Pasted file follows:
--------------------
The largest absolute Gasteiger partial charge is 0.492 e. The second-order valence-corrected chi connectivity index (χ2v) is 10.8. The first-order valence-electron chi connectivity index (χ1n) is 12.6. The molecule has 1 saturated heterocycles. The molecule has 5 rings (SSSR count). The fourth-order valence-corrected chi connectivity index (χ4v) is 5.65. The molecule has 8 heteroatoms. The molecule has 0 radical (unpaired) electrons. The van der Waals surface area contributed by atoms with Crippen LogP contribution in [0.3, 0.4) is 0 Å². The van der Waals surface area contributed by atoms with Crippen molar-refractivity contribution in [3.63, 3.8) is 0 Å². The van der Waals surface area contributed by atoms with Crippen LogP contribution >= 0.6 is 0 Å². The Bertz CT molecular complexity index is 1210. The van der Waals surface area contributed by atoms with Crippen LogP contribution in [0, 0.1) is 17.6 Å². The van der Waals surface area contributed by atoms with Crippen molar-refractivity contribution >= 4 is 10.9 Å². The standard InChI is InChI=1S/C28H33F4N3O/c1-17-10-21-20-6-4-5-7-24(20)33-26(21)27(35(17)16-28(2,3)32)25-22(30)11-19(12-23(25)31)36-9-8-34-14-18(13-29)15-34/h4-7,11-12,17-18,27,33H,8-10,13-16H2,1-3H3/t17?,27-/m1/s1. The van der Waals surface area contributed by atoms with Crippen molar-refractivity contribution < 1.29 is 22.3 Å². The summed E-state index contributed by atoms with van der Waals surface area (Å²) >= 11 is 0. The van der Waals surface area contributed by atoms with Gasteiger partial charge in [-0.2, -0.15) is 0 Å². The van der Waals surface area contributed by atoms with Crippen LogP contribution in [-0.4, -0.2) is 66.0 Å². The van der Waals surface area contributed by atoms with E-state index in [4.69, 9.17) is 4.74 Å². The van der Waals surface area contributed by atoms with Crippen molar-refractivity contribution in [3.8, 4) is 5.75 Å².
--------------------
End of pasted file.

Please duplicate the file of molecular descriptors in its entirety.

The largest absolute Gasteiger partial charge is 0.492 e. The second-order valence-corrected chi connectivity index (χ2v) is 10.8. The first-order valence-electron chi connectivity index (χ1n) is 12.6. The molecule has 1 saturated heterocycles. The molecule has 5 rings (SSSR count). The fourth-order valence-corrected chi connectivity index (χ4v) is 5.65. The molecule has 8 heteroatoms. The molecule has 0 radical (unpaired) electrons. The van der Waals surface area contributed by atoms with Crippen LogP contribution in [0.3, 0.4) is 0 Å². The van der Waals surface area contributed by atoms with Crippen molar-refractivity contribution in [3.63, 3.8) is 0 Å². The van der Waals surface area contributed by atoms with Crippen LogP contribution >= 0.6 is 0 Å². The Bertz CT molecular complexity index is 1210. The van der Waals surface area contributed by atoms with Crippen LogP contribution in [0, 0.1) is 17.6 Å². The van der Waals surface area contributed by atoms with Crippen molar-refractivity contribution >= 4 is 10.9 Å². The standard InChI is InChI=1S/C28H33F4N3O/c1-17-10-21-20-6-4-5-7-24(20)33-26(21)27(35(17)16-28(2,3)32)25-22(30)11-19(12-23(25)31)36-9-8-34-14-18(13-29)15-34/h4-7,11-12,17-18,27,33H,8-10,13-16H2,1-3H3/t17?,27-/m1/s1. The van der Waals surface area contributed by atoms with Crippen molar-refractivity contribution < 1.29 is 22.3 Å². The summed E-state index contributed by atoms with van der Waals surface area (Å²) >= 11 is 0. The van der Waals surface area contributed by atoms with Gasteiger partial charge in [-0.2, -0.15) is 0 Å². The van der Waals surface area contributed by atoms with Crippen LogP contribution in [-0.4, -0.2) is 66.0 Å². The van der Waals surface area contributed by atoms with E-state index in [4.69, 9.17) is 4.74 Å². The van der Waals surface area contributed by atoms with Crippen molar-refractivity contribution in [3.8, 4) is 5.75 Å².